CSUN’s Department of Criminology and Justice Studies is working closely with the Los Angeles City Attorney’s Office to help officials there evaluate the effectiveness of some of its programs. Students met with Los Angeles City Attorney Mike Feuer and other members of the City Attorney’s Office staff and legal team last month to talk about their research. From left are David Contreras Zuniga, CSUN criminology and justice studies professor Bruce Zucker, CSUN students Justin Brooks and Felipe Villa, Los Angeles City Attorney Mike Feuer, CSUN students Sarah Mendez (front), Ian Lippman (back), Paloma Rangel (front), Janelle Howell (back), and Joscelyn Martinez. Photo by Lee Choo.
California State University, Northridge’s Department of Criminology and Justice Studies is less than a year old, but its students are already working closely with the Los Angeles City Attorney’s Office to help officials there evaluate the effectiveness of some of its programs.
Two teams of students spent about two hours last month briefing Los Angeles City Attorney Mike Feuer and other members of the City Attorney’s Office staff and legal team about what they learned about two of the office’s programs — the Prostitution Diversion Project and Neighborhood Justice Program — as well as ways the students thought the programs could be improved.
Vickie Jensen, chair of the Department of Criminology and Justice Studies, called the relationship a “wonderful opportunity” for both institutions.
“The City Attorney’s Office gets to tap into the talent of our students, who can provide a fresh perspective on some of its programs,” she said. “Our students get an opportunity to learn firsthand what goes on in our justice system, and realize that justice in America extends beyond what happens with the cop on the street or in the courtroom.”
Camilo Cruz, director of the Community Justice Initiative (CJI) for the Los Angeles City Attorney’s Office, called the input from the students invaluable.
“By partnering with CSUN and other campuses, students help CJI change the nature of traditional justice and engender new modes of civil engagement and restorative justice administration to enhance safety,” Cruz said.
In this instance, students in criminology and justice studies professor Bruce Zucker’s community justice class divided into six groups and examined different programs in the City Attorney’s Office. They came up with suggestions to improve or advance those programs. The effort began last semester and culminated with two of the six groups being invited to make a presentation at the City Attorney’s downtown office in March.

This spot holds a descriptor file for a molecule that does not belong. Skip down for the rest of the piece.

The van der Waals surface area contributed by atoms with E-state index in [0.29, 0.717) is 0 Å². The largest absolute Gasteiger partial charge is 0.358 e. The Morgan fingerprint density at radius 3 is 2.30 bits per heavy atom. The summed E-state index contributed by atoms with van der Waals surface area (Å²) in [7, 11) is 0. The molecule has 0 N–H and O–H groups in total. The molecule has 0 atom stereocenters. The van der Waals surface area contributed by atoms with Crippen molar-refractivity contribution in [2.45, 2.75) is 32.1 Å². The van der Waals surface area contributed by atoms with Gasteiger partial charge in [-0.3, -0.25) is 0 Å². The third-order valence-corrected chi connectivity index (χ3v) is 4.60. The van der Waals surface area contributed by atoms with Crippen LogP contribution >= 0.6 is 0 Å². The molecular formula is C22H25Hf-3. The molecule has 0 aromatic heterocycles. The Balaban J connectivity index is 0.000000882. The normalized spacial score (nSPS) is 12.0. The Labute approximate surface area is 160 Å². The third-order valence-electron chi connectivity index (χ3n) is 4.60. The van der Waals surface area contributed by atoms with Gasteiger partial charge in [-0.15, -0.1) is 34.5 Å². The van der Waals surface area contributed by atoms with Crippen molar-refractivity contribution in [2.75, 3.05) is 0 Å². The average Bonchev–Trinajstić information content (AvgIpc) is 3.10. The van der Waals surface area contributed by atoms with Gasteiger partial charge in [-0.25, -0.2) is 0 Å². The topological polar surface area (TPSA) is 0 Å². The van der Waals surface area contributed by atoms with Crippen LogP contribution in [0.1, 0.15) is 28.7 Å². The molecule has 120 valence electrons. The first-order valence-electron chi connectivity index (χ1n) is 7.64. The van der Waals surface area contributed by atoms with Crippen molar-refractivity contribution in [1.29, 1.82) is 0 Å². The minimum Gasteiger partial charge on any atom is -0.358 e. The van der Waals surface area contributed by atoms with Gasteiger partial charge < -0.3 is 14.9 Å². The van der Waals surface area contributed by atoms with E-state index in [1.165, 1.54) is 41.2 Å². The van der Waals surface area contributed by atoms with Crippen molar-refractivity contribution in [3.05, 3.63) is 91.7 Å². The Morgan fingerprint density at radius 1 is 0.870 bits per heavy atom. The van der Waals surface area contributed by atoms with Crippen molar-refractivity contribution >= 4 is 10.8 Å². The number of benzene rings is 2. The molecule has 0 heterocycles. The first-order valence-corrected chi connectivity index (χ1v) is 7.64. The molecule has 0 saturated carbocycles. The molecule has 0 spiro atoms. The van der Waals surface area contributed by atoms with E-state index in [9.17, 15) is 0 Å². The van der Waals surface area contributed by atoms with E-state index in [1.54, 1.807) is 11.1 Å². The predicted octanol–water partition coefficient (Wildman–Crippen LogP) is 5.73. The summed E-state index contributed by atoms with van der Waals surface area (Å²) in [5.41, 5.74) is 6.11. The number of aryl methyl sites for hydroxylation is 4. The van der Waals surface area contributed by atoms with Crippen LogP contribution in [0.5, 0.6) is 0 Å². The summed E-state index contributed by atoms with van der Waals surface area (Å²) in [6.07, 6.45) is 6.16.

“This wasn’t just an exercise,” Zucker said. “(City Attorney) Mike Feuer and his staff, attorneys and non-attorneys, are dedicated to the idea of community justice. They are thinking progressively about criminal and community justice in Los Angeles.
“The criminology and justice studies department at CSUN is not a ‘cop shop,’” he continued. “We already have nearly 600 students and will reach around 1,000 students by the fall 2018 semester. These students will someday be working in the upper echelons of law enforcement, our jails and the prison system. They will be our future prosecutors and defense attorneys, and our future judges. The only way we’re going to get crime down and decrease the prison population is to get people to think differently about crime and justice.”
The students in Zucker’s community justice class took that message to heart. The teams of students who presented their ideas at the City Attorney’s downtown office in March demonstrated a thorough knowledge of the programs they studied and detailed suggestions on how to improve them.
One team examined the City Attorney’s Prostitution Diversion Project, in particular its “John” diversion program that gives first-time offenders an option of participating in an education program instead of being traditionally prosecuted. Among the students’ suggestions were ways to improve follow-up surveys of program participants to accurately measure how effective the program was, and the true amount of recidivism among first-time “Johns.”
The second team offered ways to improve the office’s Neighborhood Justice Program, a restorative justice program that brings together perpetrators of minor crimes, as well as representatives of the community to collectively address the harm done and ways to ensure the crimes do not happen again.
Each team engaged in an in-depth discussion with the program’s staff and legal team, as the professionals weighed the students’ suggestions and brainstormed how to carry them out. Feuer sat in at one point and peppered the students who studied the “John” diversion program with questions, which they handled with aplomb.
Cruz, who also taught one of the class sessions in the community justice class, assured the students that Feuer would not have asked his questions if he had not been truly interested in what they had to say.
Cruz said his colleagues in the City Attorney’s Office are giving serious consideration to the suggestions from the CSUN students, and are looking forward to continuing the relationship with the criminology and justice studies department.
“I strive to infuse my office with students, so as to add thinking and fresh ideas that will help us increase the number of misdemeanor offenders participating in treatment and services that address the root causes of criminal behavior, thereby restoring lives and discouraging recidivism,” he said.